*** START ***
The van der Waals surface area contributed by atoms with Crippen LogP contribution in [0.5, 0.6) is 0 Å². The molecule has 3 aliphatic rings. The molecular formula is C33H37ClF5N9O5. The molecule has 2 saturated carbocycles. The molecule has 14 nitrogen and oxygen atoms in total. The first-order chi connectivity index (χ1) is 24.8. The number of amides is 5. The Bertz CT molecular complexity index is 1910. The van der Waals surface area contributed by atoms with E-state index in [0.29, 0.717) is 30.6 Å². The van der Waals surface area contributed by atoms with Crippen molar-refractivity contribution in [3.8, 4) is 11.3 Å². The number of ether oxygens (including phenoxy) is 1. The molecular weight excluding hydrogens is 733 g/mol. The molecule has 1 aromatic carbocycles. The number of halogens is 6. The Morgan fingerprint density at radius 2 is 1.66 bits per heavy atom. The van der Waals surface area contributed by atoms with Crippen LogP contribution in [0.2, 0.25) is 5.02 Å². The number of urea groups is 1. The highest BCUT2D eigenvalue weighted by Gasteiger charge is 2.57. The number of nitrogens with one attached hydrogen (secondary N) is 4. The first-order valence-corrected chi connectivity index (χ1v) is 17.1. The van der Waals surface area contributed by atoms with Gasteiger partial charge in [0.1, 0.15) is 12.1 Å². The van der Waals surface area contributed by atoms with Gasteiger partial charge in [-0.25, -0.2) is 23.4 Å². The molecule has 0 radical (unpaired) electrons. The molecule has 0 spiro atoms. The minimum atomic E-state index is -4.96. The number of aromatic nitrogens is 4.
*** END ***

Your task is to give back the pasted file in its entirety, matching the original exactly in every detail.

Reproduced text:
The van der Waals surface area contributed by atoms with Crippen LogP contribution in [0.5, 0.6) is 0 Å². The molecule has 3 aliphatic rings. The molecular formula is C33H37ClF5N9O5. The molecule has 2 saturated carbocycles. The molecule has 14 nitrogen and oxygen atoms in total. The first-order chi connectivity index (χ1) is 24.8. The number of amides is 5. The Bertz CT molecular complexity index is 1910. The van der Waals surface area contributed by atoms with E-state index in [0.29, 0.717) is 30.6 Å². The van der Waals surface area contributed by atoms with Crippen molar-refractivity contribution in [3.8, 4) is 11.3 Å². The number of ether oxygens (including phenoxy) is 1. The molecular weight excluding hydrogens is 733 g/mol. The molecule has 1 aromatic carbocycles. The number of halogens is 6. The Morgan fingerprint density at radius 2 is 1.66 bits per heavy atom. The van der Waals surface area contributed by atoms with Crippen LogP contribution in [0.2, 0.25) is 5.02 Å². The number of urea groups is 1. The highest BCUT2D eigenvalue weighted by Gasteiger charge is 2.57. The number of nitrogens with one attached hydrogen (secondary N) is 4. The first-order valence-corrected chi connectivity index (χ1v) is 17.1. The van der Waals surface area contributed by atoms with Gasteiger partial charge in [0.1, 0.15) is 12.1 Å². The van der Waals surface area contributed by atoms with Gasteiger partial charge in [-0.25, -0.2) is 23.4 Å². The molecule has 0 radical (unpaired) electrons. The molecule has 0 spiro atoms. The minimum atomic E-state index is -4.96. The number of aromatic nitrogens is 4.